Franchise Review: Psycho IV – The Beginning

‘Norman Bates’ recalls his childhood with his abusive mother while fearing his unborn child will inherit his split personality disorder.

What we have here is essentially a sequel & prequel all wrapped into one film.

In this feature we get to see ‘Norman Bates’ telling the story of his childhood to a radio station doing a story on matricide, we witness the acts of ‘Norma Bates’ and what she inflicted on him. The scenes are so close to incest it makes you nauseous but it’s certainly essential story-telling.

We also see something that we get in a lot of modern reboots, screenwriter Joseph Stefano completely ignores the whole ‘Mrs. Spool’ story arc that was established in the two previous films and mainly uses the first film for all the source material, shame really as it could’ve been interesting to see how that played out.

Henry Thomas does a fantastic job of playing a young ‘Norman Bates’, he obviously studied the character very well and pulls it off amazingly. Also Olivia Hussey does a great job of playing the psychotic mother, she got a-lot of criticism which I feel wasn’t needed, in my opinion she pulled off the role with such grace.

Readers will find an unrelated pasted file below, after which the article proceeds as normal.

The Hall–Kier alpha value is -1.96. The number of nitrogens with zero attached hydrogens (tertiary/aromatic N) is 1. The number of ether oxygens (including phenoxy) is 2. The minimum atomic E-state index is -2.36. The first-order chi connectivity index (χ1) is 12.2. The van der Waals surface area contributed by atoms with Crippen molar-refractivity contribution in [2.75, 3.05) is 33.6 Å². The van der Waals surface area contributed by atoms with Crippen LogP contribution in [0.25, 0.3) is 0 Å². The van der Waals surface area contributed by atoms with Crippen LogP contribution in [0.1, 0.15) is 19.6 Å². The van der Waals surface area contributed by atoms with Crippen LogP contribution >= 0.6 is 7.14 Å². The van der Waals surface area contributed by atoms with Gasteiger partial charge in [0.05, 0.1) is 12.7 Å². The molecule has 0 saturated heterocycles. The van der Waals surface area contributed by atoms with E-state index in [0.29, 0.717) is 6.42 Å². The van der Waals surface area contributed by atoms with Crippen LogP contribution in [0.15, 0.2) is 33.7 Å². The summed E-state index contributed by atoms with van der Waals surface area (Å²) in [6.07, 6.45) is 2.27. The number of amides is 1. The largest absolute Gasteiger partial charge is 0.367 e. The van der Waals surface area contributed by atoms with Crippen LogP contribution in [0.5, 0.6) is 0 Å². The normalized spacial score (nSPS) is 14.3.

And then there’s Anthony Perkins, he is truly fantastic as he always was through-out the entire franchise. Sadly you can see the effects of his AIDS illness (During production Perkins was diagnosed with HIV; he received treatment during filming), but all credit to him for carrying on and putting in an amazing performance.

The film is a great end to the franchise, it was the story we all wanted to know more about. Sure we were left with more questions than answers but it’s always good to have some mystery left.


Miscellaneous facts about the film:

Anthony Perkins and Psycho III (1986) screenwriter Charles Edward Pogue originally pitched an idea for Psycho IV that had Norman’s house and motel getting turned into a tourist attraction for horror weekends. Norman then escapes from the mental institution with a mute patient and the actor who was set to play Norman Bates for the horror weekend quits and Norman comes home and gets hired to play himself. Pogue claims that it was meant to be a black comedy but Universal opposed the idea.

Director Mick Garris has called Anthony Perkins the most difficult actor he has ever worked with.